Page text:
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Das Echo (1830) D990c

Das Echo

Herzliebe gute Mutter!
O grolle nicht mit mir,
Du sahst den Hans mich küssen, 
Doch ich kann nichts dafür.
Ich will dir Alles sagen,
Doch habe nur Geduld,
Das Echo drauss’ am Hügel 
Beim Bügel,
Das ist an Allem Schuld.
Ich sass dort auf der Wiese,
Da hat er mich gesehn,
Doch blieb er ehrerbietig
Hübsch in der Ferne stehn
Und sprach: „Gern trät’ ich näher, 
Nähmst du’s nicht übel auf,
Sag, bin ich dir willkommen?“ 
Rief schnell das Echo drauf.
Dann kam er auf die Wiese,
Zu mir hin setzt er sich,
Hiess mich die schöne Liese, 
Und schlang den Arm um mich, 
Und bat, ich möcht’ ihm sagen, 
Ob ich ihm gut kann sein?
Das wär’ ihm sehr erfreulich. 
Rief schnell das Echo drein.
Dies hört er, und hät näher
Zu rücken mir gewagt,
Er glaubte wohl, ich hätte
Das Alles ihm gesagt:
„Erlaubst du,“ sprach er zärtlich, 
„Dass ich als meiner Braut
Dich recht vom Herzen küsse?“ 
Schrie jetzt das Echo laut.
Nun sieh, so ist’s gekommen, 
Dass Hans mir gab den Kuss, 
Das böse, böse Echo,
Es macht mir viel Verdruss; 
Und jetzo wird er kommen, 
Wirst sehen, sicherlich,
Und wird von dir begehren 
In Ehren
Zu seinem Weibe mich.
Ist dir der Hans, lieb Mutter, 
Nicht recht zu meinem Mann,
So sag, dass ihm das Echo
Den bösen Streich getan.
Doch glaubst du, dass wir passen, 
Zu einem Ehepaar,
Dann musst du ihn nicht kränken, 
Magst denken,
Dass ich das Echo war.

The Echo

Dearest mother,
do not be angry with me. 
You saw Hans kiss me, 
but it was not my fault.
I will tell you everything, 
but have patience;
the echo on yonder 
is to blame for everything.
I was sitting out in the meadow; 
there he saw me.
But he remained respectfully
at a distance,
saying: ‘I should gladly come nearer 
if you would not take it amiss.
Say, would you welcome me?’ ‘
resounded the echo quickly.
Then he came to the meadow 
and sat down beside me;
he called me his fair Liese, 
put his arm around me,
and asked me to tell him
if I could be kind to him,
for that would please him very much. 
‘Of course!’
resounded the echo quickly.
Hearing this he ventured 
closer to me,
for he thought that I
had spoken these words.
He said tenderly: ‘Be my bride, 
and let me kiss you
with all my heart.’ 
called the echo loudly.
So you see how it came about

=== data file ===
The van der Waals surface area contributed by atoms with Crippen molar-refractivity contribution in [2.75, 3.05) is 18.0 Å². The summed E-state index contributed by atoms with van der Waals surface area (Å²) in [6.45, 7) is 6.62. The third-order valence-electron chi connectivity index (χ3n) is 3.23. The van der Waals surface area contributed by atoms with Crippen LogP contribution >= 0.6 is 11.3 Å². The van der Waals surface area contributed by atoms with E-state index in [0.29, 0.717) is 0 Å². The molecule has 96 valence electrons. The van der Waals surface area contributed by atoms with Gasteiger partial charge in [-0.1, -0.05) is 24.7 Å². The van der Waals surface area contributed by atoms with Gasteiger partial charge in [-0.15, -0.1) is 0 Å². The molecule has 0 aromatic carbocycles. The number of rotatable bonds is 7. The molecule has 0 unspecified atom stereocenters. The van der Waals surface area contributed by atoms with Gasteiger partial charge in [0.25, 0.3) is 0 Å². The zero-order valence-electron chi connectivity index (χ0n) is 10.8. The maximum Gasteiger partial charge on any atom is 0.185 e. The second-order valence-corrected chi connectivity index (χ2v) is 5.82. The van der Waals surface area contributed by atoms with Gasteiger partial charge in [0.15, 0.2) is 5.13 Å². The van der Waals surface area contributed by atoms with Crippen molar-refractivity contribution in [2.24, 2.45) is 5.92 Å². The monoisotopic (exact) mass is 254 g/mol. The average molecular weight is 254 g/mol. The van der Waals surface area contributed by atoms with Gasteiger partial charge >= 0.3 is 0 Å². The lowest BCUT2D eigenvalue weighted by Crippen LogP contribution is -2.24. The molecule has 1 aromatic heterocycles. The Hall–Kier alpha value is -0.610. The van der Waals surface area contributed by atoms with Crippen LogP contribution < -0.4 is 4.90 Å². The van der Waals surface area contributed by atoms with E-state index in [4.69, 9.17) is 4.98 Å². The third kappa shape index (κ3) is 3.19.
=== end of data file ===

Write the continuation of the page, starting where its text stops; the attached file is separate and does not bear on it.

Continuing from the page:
that Hans gave me that kiss;
that wicked, wicked echo
has caused me such trouble.
And now he will come for certain, 
as you will see,
and he will ask you
with due deference
for my hand in marriage.
Dear mother, if you think
that Hans is not the right husband for me, 
then tell him that the echo
has played this trick on him.
But if you think
that we make a fit wedding pair,
then you must not upset him.
You can think
that I was the echo.

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Franz Peter Schubert was an late Classical and early Romantic composer. He produced a vast oeuvre during his short life, composing more the 600 vocal works (largely Lieder), and well as several symphonies, operas, and a large body of piano music. He was uncommonly gifted from a young age, but appreciation of his music was limited during his lifetime. His work became more popular in the decades after his death, and was praised by 19th century composers, including Mendelssohn, Schumann, Brahms, and Liszt.

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Ignaz Franz Castelli was an Austrian dramatist born in Vienna. He studied law at the university, and then entered government service.

During the Napoleonic invasions his patriotism inspired him to write stirring war songs, one of which, Kriegslied für die österreichische Armee, was printed by order of the Archduke Charles of Austria and thousands of copies were distributed. For this Castelli had to seek refuge from Napoleon in Hungary. He spent his retirement in his home in Lilienfeld, devoting himself to literature.

Castelli's dramatic talent was characteristically Austrian; his plays were well constructed and effective and satirized unsparingly the foibles of the Viennese. But his wit was too local and ephemeral to appeal to any but his own generation, and if he is remembered at all today it is by his excellent Gedichte in niederösterreichischer Mundart (1828).

Schubert set several of his poems to music: Das Echo (D940c), Frohsinn (D520), Ich schleiche bang und still herum (D787 no.2) and Trinklied (D148).

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